What Is Italian Parsley And What Does It Taste Like?

Parsley is a pervasive, super popular herb that adds color, brightness, and a familiar pop of flavor to a multitude of dishes — and its proper name is petroselinum crispum var. neapolitanum, according to Magic Garden Seeds. For some, it can be a tricky herb to get a handle on, especially considering its multiple varieties: parsley, flat-leaf, Italian, French (also known as chervil), etcetera. Interestingly enough, though, Italian and flat-leaf are actually the same type of parsley, just with two distinct names. 

Sometimes a mere garnish and other times an integral ingredient within a dish, parsley is multifaceted. Flat-leaf or Italian parsley is known for its thin stems and, well, flat leaves, which Bon Appétit calls "serrated." The herb is also sold dried, but it is available year-round and much more flavorful when fresh, per The Spruce Eats. Shoppers can find both conventional and organic parsley sold in large bunches in most grocery stores.

Curly vs. Italian (or flat-leaf) parsley

Spiceography notes that the "Italian" portion of this herb's name exists simply because this parsley hails from Italy. Italian parsley became popular in the U.S. in the 1970s, where, previously, mostly curly parsley from France was used. Later on, the term "flat-leaf parsley" became a common name for the Italian variety. Obviously, one of the main differences between curly vs. flat-leaf parsley is the appearance of the leaves. The former appears more ruffly, while the latter is straight and flat.

It should also be noted that flat-leaf parsley is more flavorful and preferred by chefs for cooking. For this reason, flat-leaf or Italian parsley is ideal for use within a recipe, while the milder curly parsley is best as a garnish or for uncooked dishes. There's certainly an overlap in the tasting notes between the two, though, so if you only have one on hand, they should be fine to use interchangeably. 

What does Italian parsley taste like?

Bon Appétit states that for the best flavor, Italian parsley should be purchased when bright and verdant, with no wilting or yellowing of the leaves. Also, be mindful not to mix up flat-leaf parsley with cilantro at the grocery store, as they have vastly different flavors and aromas but look very similar. Parsley can also be a bit more palatable than cilantro, which — of course — has taken on quite a polarizing status.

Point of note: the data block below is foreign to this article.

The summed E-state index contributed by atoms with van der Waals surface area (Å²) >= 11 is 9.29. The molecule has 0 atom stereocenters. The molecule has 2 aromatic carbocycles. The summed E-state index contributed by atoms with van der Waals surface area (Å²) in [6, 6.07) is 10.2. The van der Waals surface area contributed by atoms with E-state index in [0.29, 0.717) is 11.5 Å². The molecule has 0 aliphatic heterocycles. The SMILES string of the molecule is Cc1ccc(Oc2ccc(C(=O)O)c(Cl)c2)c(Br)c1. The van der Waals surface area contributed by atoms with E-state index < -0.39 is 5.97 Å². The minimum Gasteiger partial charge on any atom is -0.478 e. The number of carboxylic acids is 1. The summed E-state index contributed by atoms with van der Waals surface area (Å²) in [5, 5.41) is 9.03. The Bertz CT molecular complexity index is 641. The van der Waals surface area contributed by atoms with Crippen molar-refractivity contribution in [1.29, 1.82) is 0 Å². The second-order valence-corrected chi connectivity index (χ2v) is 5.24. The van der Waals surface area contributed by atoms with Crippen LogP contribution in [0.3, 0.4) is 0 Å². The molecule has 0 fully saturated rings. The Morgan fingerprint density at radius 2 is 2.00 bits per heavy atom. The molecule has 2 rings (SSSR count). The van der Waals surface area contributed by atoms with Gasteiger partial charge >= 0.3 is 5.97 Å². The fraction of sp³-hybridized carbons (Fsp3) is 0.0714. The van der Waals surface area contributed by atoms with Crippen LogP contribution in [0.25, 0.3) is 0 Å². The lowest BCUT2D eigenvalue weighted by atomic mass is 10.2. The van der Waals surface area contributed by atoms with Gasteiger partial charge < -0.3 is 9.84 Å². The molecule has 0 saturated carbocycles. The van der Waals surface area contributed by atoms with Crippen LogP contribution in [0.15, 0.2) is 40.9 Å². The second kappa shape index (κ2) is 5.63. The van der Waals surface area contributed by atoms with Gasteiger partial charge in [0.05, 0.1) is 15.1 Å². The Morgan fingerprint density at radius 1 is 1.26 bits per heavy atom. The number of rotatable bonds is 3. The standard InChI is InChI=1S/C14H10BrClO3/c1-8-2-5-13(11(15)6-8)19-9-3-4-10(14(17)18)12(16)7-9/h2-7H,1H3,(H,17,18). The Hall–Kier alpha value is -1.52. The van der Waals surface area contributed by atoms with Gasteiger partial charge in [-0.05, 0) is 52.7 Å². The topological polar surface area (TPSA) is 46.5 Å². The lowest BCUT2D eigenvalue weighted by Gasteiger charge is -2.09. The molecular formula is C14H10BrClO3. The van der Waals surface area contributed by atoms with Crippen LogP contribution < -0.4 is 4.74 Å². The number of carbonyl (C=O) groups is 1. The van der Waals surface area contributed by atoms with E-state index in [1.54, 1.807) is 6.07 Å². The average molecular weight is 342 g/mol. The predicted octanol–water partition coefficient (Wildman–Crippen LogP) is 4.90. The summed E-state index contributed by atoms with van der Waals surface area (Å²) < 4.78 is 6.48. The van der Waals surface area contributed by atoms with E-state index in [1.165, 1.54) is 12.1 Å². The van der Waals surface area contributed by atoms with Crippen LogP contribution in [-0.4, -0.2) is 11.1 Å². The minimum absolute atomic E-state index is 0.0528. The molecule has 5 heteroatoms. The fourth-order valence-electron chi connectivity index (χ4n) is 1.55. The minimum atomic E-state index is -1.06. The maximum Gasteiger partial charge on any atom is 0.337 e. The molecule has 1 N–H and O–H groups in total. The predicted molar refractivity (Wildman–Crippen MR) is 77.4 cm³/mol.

The flavor of Italian parsley is clean, fresh, and somewhat grassy, and it can add a slightly spicy flavor to dishes in a similar way to pepper. The Spruce Eats notes that it's often paired with butter, lemon, and garlic and used everything from rubs and marinades to sauces and pestos. When used in small amounts, it can brighten up a dish, such as green juice or garlic bread. The more you use, the stronger it will taste, as is the case in a parsley-heavy recipe like chimichurri. Most recipes call for parsley leaves only, but the stems can also be chopped along with the leaves. In fact, Kitchn states that the stems are oftentimes more flavorful than the leaves. Even if you decide not to use them in your recipe, you can save them for homemade vegetable stock. 

Nutritional information about Italian parsley

From a health perspective, Real Simple note that parsley contains calcium, antioxidants, and vitamins A, C, and K. These nutrients are beneficial for eye, heart, gastrointestinal, and bone health, as well as immunity. Parsley can also help prevent inflammation and eye problems, and it has been shown in some cases to fight cancer and the development of diabetes. While most dishes don't use exorbitant amounts — especially if it's just a garnish — parsley is always a welcome choice, from flavor and color to health benefits.

In order to get the best flavor and nutritional benefits from your Italian parsley, it's important to use and store it properly. As noted by The Spruce Eats, it's important to add it to the dish just prior to serving when it's more robust. To keep it fresher for longer, store it in a damp paper towel in a plastic bag, instructs Bon Appétit. Otherwise, you can freeze your herbs to have on hand whenever you want a bright and peppery parsley punch.